During Goldman’s lifetime, corporate and state violence against workers was extensive. Not only were working conditions miserable and dangerous, but state and private militias had virtual free rein to kill striking workers and their families. Laws restricting obscenity, immigration, and union organizing were used to curtail the dissemination of radical ideas. Yet there was enormous unrest among workers and other marginalized people, an unrest Goldman sought to cultivate and direct. It was a time during which capitalism had not yet won, and revolution seemed possible.
Goldman was a revolutionary. She dismissed the possibilities of reforming states, capitalism, churches, or schools. Instead, she called for radical transformation of the human relations these institutions sustain. Early in their lives, she and Berkman attempted to assassinate a representative of the ruling class in the hopes of stirring the masses to revolt. The dismal failure of their attentat (revolutionary assassination) led her to rethink the role of violence in social change; while she continued to defend the intentions of those who killed for justice, she shifted her efforts toward education, direct action via strikes, creation of alternative institutions, and cultivation of exemplary anarchist lives.
Along with her revolutionary goals, Goldman was a coalition-builder. She identified points of convergence between her radical goals and those of more moderate reformers: Her campaigns for the dissemination of birth control, freedom of speech, the creation of alternative schools, and fair treatment of political prisoners were successful sites for coalitions. While other anarchists criticized her for working with the bourgeoisie, Goldman extended anarchism’s reach to populations not usually inclined to consider revolutionary analyses of capitalism, marriage, government, and war.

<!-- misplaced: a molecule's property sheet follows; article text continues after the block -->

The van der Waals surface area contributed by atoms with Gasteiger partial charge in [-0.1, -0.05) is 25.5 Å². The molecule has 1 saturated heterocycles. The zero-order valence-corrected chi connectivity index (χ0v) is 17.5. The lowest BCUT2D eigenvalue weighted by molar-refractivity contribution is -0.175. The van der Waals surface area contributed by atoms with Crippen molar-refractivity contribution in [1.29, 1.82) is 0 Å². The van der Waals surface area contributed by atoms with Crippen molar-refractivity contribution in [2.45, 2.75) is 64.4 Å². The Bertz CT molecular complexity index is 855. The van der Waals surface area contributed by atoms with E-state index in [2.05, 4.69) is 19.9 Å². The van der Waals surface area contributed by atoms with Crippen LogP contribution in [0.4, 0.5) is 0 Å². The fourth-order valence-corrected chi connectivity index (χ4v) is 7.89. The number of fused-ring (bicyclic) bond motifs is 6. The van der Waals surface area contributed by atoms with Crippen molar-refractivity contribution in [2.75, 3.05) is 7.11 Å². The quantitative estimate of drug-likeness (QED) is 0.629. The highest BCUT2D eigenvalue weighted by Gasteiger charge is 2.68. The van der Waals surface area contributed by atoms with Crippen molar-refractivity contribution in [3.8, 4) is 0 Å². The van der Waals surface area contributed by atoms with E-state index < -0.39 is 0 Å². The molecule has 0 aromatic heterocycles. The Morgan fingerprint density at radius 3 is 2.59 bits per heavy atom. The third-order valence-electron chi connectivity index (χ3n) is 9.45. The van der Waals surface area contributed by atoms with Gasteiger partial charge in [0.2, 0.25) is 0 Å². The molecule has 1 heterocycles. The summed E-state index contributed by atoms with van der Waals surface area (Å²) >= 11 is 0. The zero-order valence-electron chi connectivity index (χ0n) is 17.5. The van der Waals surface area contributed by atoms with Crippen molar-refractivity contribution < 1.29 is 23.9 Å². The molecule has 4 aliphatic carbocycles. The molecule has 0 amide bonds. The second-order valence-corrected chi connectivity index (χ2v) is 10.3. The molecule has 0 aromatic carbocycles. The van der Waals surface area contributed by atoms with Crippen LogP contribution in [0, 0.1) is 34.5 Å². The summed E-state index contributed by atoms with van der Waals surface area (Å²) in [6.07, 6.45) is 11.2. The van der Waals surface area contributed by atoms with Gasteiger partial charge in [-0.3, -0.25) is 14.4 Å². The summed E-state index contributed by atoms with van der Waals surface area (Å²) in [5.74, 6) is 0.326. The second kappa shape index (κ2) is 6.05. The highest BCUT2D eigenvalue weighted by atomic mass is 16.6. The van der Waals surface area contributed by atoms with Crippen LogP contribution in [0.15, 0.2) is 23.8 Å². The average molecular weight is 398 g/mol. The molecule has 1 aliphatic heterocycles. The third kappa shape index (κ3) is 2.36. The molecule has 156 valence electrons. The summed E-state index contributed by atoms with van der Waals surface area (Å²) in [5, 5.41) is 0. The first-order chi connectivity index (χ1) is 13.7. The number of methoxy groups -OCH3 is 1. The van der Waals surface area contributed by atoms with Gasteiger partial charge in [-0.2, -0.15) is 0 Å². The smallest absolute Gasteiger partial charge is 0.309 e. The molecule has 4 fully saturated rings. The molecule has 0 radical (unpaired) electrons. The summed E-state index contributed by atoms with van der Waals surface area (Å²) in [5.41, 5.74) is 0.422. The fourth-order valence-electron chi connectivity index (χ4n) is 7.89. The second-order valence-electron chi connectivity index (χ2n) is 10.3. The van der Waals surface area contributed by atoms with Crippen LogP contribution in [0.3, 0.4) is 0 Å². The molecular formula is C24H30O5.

Among her greatest successes were those struggles for which she could coordinate coalition efforts. Freedom of speech touched a chord among many Americans who would otherwise have little sympathy for radical causes; Goldman’s agitation helped to create the Free Speech League, which later became the American Civil Liberties Union. Similarly, liberals and radicals alike shared a critique of authoritarian education: Goldman, Berkman, and other anarchists were the driving force behind the creation of the Modern School movement that established dozens of libertarian schools around the world. One of the most successful was the Ferrer Center in Manhattan, where a free school flourished along with a community center nurturing modern art, drama, revolutionary publications, and labor organizing. Goldman was one of the first to speak publicly about birth control, and she mentored Margaret Sanger in this eventually successful struggle for what Goldman called free motherhood.
Among her most disheartening failures was her inability effectively to combat war, colonial repression, and the growth of militarism. She saw patriotism as a cultural poison justifying global massacre. Like many radicals, she counted on the international working class to rise up against the demands of their respective states and capitalist classes that they go to war against their proletarian brothers. Like other radicals, she was deeply disappointed when nationalism trumped class loyalty in World War I.
She never gave up. Buoyed by the strength of popular resistance and reconstruction during the Spanish Civil War, she worked closely with Spanish anarchists and represented them abroad. She came to see revolution as a sort of natural force, like a hurricane, a great expression of revolutionary discontent that could only be successful if radicals cultivated the practical economic and cultural organizations to direct and sustain new life. At her death in 1940 in Montreal, she was conducting her final campaign for the release of some Italian anarchists who were threatened with deportation to fascist Italy, where they would no doubt have been executed. She was successful.
Anarcho-Syndicalism; Direct Action; Feminism; Industrial Workers of the World (IWW); Sacco and Vanzetti